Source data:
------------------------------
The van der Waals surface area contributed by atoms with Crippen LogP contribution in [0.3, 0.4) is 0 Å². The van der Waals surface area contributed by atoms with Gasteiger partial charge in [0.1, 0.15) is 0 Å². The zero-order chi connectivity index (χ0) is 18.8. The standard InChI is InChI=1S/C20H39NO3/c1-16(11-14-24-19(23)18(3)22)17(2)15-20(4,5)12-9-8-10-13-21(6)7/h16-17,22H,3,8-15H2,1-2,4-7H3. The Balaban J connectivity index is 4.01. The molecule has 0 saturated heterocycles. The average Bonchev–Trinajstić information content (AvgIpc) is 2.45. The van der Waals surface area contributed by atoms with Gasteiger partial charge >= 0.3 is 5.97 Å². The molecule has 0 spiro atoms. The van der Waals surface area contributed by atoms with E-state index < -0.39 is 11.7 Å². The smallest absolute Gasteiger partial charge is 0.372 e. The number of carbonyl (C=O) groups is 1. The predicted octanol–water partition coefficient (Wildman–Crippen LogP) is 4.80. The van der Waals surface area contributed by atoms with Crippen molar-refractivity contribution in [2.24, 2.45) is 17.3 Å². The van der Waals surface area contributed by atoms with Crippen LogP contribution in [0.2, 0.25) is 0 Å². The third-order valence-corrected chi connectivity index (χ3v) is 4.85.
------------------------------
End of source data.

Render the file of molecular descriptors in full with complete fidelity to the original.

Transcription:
The van der Waals surface area contributed by atoms with Crippen LogP contribution in [0.3, 0.4) is 0 Å². The van der Waals surface area contributed by atoms with Gasteiger partial charge in [0.1, 0.15) is 0 Å². The zero-order chi connectivity index (χ0) is 18.8. The standard InChI is InChI=1S/C20H39NO3/c1-16(11-14-24-19(23)18(3)22)17(2)15-20(4,5)12-9-8-10-13-21(6)7/h16-17,22H,3,8-15H2,1-2,4-7H3. The Balaban J connectivity index is 4.01. The molecule has 0 saturated heterocycles. The average Bonchev–Trinajstić information content (AvgIpc) is 2.45. The van der Waals surface area contributed by atoms with Gasteiger partial charge >= 0.3 is 5.97 Å². The molecule has 0 spiro atoms. The van der Waals surface area contributed by atoms with E-state index < -0.39 is 11.7 Å². The smallest absolute Gasteiger partial charge is 0.372 e. The number of carbonyl (C=O) groups is 1. The predicted octanol–water partition coefficient (Wildman–Crippen LogP) is 4.80. The van der Waals surface area contributed by atoms with Crippen molar-refractivity contribution in [2.24, 2.45) is 17.3 Å². The van der Waals surface area contributed by atoms with Crippen LogP contribution in [0.2, 0.25) is 0 Å². The third-order valence-corrected chi connectivity index (χ3v) is 4.85.